That’s how Gov. Chris Sununu described reports of incidents at schools in Londonderry and Exeter on Thursday, expressing his frustration with education bureaucrats who continue resisting the well-established science regarding students and COVID. At the same time, Sununu told NHJournal he continued to support the principle of local control.
“Those stories absolutely should not have happened,” Sununu said, adding, “If you have a school board taking action you don’t agree with, those parents need to go vote all of those people out.”
In Londonderry, the school board ignored science – as well as dozens of parents pleading for loosening of mask restrictions for students — as temperatures broke the 90-degree mark.
Londonderry School Board chairman Michael Saucier told a packed meeting Wednesday that health officials “all recommend mask-wearing in school buildings for the rest of this school year.”
“I have to say that in supporting the guidelines I am caring about the safety and the health of the children as a top priority,” he said in response to emails asking him to “care about the kids.”
“If the experts say we need to continue to wear masks to keep children safe, that’s what I’m going to follow,” Saucier said.
But “experts” — public health officials at the federal and state level — issued guidance months ago that say school children are at low risk of either spreading or contracting the virus.
Education Commissioner Frank Edelblut and state epidemiologist Dr. Benjamin Chan reinforced the message again on Wednesday, following the outcry in Londonderry. “[We] recommend that … steps be taken to allow masks to come off, even in indoor environments,” they wrote, particularly where mask-wearing becomes unsafe (i.e. in extreme heat.)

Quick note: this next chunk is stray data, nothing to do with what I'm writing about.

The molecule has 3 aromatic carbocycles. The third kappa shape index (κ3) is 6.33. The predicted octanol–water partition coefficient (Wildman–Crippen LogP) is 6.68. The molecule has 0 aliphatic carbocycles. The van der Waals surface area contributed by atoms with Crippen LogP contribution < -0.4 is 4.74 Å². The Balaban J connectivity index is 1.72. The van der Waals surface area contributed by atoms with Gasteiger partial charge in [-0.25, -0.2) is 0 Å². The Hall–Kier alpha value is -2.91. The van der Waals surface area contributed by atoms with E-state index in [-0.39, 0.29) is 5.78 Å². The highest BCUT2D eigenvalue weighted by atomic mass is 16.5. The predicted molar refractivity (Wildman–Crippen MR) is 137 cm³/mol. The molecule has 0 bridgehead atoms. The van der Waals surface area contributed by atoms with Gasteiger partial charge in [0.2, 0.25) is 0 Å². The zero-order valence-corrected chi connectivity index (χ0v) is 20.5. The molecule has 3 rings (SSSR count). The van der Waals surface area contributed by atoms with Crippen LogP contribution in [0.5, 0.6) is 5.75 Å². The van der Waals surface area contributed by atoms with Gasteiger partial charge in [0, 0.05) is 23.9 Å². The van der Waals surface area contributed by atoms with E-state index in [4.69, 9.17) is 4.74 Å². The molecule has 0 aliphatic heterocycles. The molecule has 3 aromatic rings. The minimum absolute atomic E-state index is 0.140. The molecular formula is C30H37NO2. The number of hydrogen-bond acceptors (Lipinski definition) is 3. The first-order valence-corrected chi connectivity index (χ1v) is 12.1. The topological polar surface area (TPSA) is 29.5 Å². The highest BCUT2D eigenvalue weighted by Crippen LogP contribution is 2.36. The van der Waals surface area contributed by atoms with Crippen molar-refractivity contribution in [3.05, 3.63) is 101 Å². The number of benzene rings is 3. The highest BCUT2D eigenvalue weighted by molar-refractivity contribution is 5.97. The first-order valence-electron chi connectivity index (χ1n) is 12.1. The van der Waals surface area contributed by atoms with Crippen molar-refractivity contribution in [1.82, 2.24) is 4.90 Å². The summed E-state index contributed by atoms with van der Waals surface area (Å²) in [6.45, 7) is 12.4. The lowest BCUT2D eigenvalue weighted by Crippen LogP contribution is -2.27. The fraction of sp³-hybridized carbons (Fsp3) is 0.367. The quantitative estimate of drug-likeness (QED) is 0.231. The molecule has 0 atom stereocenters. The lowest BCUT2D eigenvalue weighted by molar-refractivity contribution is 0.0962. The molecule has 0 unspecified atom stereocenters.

And schools were exempt even when the state was under a mask mandate from November to April, allowing for the local control Sununu supports.
The incident in Exeter four days earlier sparked even more outrage. Students attending an outdoor prom were monitored for their vaccination status by having their hands numbered with marker.
“Students who were unable to provide a vaccination card because they did not have or share a card or had not completed the full vaccination process had a number written on their hand,” according to a statement from Exeter High School. “Dancing was divided among three dance floors. During the dancing, after every few songs they were asked to raise their hands to determine who they were around.”
Exeter High Principal Mike Monahan released his own statement. “Our student and parent feedback has been extremely positive regarding the prom experience. We are aware that some concerns have been expressed that students were singled out or had their privacy violated. We made every effort possible – while adhering to contact tracing guidelines – to ensure that this did not happen.”
Asked about these events by NHJournal at his penultimate weekly COVID-19 press conference, Sununu didn’t mince words. “Those stories absolutely should not have happened.”
But, Sununu says local control is the solution. “You have so much more control at a localized level.”
Throughout the pandemic, Democrats have urged Sununu to use state power to set rules for local schools and communities, from mask mandates to deciding whether schools could offer in-person instruction. Sununu was the last New England governor to order a mask mandate and the first to lift it, and he never set a statewide policy for classroom vs. remote instruction.
“I am a diehard advocate of local control,” Sununu said. “I appreciate everyone’s frustration, but we are not changing the rules around local control. It is what separates us from the other 49 states — having a nimble, responsible system because so much of it happens at the local level.